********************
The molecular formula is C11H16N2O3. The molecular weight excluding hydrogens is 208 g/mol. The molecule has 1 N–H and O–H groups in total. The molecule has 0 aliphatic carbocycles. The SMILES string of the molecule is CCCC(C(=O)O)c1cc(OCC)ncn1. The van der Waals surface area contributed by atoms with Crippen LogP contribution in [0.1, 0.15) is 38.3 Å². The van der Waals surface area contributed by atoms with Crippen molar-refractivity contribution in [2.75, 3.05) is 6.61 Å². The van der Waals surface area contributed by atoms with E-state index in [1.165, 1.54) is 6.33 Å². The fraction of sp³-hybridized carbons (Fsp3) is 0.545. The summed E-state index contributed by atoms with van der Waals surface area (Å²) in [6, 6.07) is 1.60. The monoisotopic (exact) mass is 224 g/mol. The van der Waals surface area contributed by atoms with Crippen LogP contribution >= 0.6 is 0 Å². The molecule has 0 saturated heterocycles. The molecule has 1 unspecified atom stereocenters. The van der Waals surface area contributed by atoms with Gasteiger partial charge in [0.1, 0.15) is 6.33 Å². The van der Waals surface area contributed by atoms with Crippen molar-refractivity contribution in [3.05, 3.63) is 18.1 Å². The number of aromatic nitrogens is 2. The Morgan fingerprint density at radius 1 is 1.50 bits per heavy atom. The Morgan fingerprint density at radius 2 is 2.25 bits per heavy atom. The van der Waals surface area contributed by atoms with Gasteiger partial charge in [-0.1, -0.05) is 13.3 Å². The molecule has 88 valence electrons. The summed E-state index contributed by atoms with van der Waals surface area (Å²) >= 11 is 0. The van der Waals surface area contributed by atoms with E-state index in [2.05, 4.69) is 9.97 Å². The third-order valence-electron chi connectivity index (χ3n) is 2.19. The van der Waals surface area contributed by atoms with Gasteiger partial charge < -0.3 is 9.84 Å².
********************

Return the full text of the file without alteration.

The molecular formula is C11H16N2O3. The molecular weight excluding hydrogens is 208 g/mol. The molecule has 1 N–H and O–H groups in total. The molecule has 0 aliphatic carbocycles. The SMILES string of the molecule is CCCC(C(=O)O)c1cc(OCC)ncn1. The van der Waals surface area contributed by atoms with Crippen LogP contribution in [0.1, 0.15) is 38.3 Å². The van der Waals surface area contributed by atoms with Crippen molar-refractivity contribution in [2.75, 3.05) is 6.61 Å². The van der Waals surface area contributed by atoms with E-state index in [1.165, 1.54) is 6.33 Å². The fraction of sp³-hybridized carbons (Fsp3) is 0.545. The summed E-state index contributed by atoms with van der Waals surface area (Å²) in [6, 6.07) is 1.60. The monoisotopic (exact) mass is 224 g/mol. The van der Waals surface area contributed by atoms with Crippen LogP contribution >= 0.6 is 0 Å². The molecule has 0 saturated heterocycles. The molecule has 1 unspecified atom stereocenters. The van der Waals surface area contributed by atoms with Gasteiger partial charge in [0.1, 0.15) is 6.33 Å². The van der Waals surface area contributed by atoms with Crippen molar-refractivity contribution in [3.05, 3.63) is 18.1 Å². The number of aromatic nitrogens is 2. The Morgan fingerprint density at radius 1 is 1.50 bits per heavy atom. The Morgan fingerprint density at radius 2 is 2.25 bits per heavy atom. The van der Waals surface area contributed by atoms with Gasteiger partial charge in [-0.1, -0.05) is 13.3 Å². The molecule has 88 valence electrons. The summed E-state index contributed by atoms with van der Waals surface area (Å²) >= 11 is 0. The van der Waals surface area contributed by atoms with E-state index in [2.05, 4.69) is 9.97 Å². The third-order valence-electron chi connectivity index (χ3n) is 2.19. The van der Waals surface area contributed by atoms with Gasteiger partial charge < -0.3 is 9.84 Å².